NEW YORK — David McCullough's latest book project did not begin with a president or a great war. It started with his friendship with Larry H. Miller, the late owner of the Utah Jazz basketball team.
"He was a phenomenal success in business and a success at almost everything he touched. Here's a fellow who had little education, who fairly late in life became interested in American history and interested in how teaching could be improved, a subject close to my heart," McCullough, the Pulitzer Prize winning historian, said during a recent telephone interview from his home in Maine.
"I helped him set up a summer seminar program for history teachers in Utah, whereby it was made possible to spend several weeks brushing up on history in general. I was invited to lecture at several of the universities in Utah. One thing led to another. Larry became quite ill with diabetes and one of his last wishes to me was to take part in the Christmas concert with the Mormon Tabernacle Choir and Orchestra."
Miller died in February 2009. In December, McCullough was among the guests at the annual Mormon Tabernacle performance on Temple Square in Salt Lake City, where he discussed two Christmas songs, "O Little Town of Bethlehem" and "I'll Be Home for Christmas," and their ties to a Christmas Eve ceremony at the White House in 1941, less than three weeks after the Japanese bombed Pearl Harbor. President Franklin Roosevelt spoke briefly from the White House balcony about celebrating a holiday during wartime, then introduced a surprise guest, British Prime Minister Winston Churchill, who had secretly crossed the Atlantic Ocean to appear with Roosevelt.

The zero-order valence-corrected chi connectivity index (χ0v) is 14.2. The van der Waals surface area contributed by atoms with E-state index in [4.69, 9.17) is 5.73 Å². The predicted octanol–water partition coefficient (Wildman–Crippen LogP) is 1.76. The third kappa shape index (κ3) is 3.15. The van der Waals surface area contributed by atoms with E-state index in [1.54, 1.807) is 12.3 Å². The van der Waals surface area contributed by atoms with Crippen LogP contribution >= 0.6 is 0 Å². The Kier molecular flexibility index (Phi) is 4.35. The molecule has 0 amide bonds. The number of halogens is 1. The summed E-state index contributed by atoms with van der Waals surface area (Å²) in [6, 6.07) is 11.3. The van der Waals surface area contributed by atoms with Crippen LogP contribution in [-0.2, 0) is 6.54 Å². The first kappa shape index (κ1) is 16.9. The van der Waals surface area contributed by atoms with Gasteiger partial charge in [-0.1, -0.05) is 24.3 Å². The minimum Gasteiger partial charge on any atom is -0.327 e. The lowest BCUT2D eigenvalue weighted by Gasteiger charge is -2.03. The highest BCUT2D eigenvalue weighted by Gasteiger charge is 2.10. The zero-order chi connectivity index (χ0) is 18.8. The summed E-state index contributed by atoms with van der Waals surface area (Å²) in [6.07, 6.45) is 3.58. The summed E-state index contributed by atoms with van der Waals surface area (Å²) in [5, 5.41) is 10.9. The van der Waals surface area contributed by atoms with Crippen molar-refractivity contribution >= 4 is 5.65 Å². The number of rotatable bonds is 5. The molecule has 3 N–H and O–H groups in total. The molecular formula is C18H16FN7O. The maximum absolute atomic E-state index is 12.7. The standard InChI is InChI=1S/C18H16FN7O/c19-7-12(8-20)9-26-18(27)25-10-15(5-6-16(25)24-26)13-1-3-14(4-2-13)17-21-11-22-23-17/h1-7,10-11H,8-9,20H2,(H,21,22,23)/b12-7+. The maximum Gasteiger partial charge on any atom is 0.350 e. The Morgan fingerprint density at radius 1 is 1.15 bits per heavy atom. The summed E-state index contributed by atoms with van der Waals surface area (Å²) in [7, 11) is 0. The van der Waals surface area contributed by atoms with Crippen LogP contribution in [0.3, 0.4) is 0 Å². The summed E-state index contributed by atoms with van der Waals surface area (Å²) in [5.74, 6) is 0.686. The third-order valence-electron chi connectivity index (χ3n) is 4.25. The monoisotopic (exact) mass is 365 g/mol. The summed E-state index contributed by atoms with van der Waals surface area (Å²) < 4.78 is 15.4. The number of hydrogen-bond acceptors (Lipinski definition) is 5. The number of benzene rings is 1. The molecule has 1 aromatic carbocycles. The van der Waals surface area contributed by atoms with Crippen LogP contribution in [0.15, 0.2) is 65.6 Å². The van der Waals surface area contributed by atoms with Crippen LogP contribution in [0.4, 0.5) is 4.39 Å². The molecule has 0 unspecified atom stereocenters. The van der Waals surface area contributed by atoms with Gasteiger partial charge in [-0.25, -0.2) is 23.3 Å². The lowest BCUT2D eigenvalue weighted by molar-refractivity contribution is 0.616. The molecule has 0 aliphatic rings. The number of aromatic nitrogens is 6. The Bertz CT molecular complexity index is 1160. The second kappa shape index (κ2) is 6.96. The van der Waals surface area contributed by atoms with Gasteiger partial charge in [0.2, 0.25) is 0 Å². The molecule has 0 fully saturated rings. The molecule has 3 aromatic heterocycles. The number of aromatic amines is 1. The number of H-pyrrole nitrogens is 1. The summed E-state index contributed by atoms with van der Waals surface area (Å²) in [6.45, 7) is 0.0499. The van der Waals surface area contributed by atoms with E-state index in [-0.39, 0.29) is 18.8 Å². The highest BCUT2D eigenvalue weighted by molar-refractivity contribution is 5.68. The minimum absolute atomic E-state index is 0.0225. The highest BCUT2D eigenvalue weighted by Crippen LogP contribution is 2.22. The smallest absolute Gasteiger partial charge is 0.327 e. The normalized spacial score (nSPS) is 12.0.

"He wasn't even mentioned in the program," McCullough said of Churchill. "He risked his life to be there."
McCullough's talk has just come out in book form, the 56-page "In the Dark Streets Shineth," released by the Salt Lake-based Shadow Mountain Publishing. "Dark Streets" includes a DVD of McCullough's reading with the choir, photographs from the 1941 White House gathering and pictures of World War II soldiers.
Known for such historical works as "Truman" and "John Adams," McCullough has strong memories of the war and personal attachments to both Christmas songs cited. "O Little Town of Bethlehem" was a favorite of McCullough's father. "I'll Be Home for Christmas," written during the war by Buck Ram, Kim Gannon and Walter Kent and popularized by Bing Crosby, "still melts me," McCullough says.
"I was still a boy in World War II. I was 11, 12 years old, but old enough to be very aware of what was going on, reading newspapers and knowing that older young men in our neighborhood were away," says the 77-year-old historian, a Pittsburgh native. "There were stars in the window and all of that, so it was a vivid part of my whole life."
McCullough noted in his talk last year that Churchill had never heard "Little Town of Bethlehem," a carol authored by clergyman Phillips Brooks in the 1860s, until the morning following his joint appearance with Roosevelt, when he attended a Christmas service with the president. McCullough noted that Churchill had declared on Christmas Eve that for the holidays "each home throughout the English-speaking world should be a brightly lighted island of happiness and peace."
His wishes unconsciously echoed "Little Town of Bethlehem" and its line, "Yet in the dark streets shineth the everlasting Light."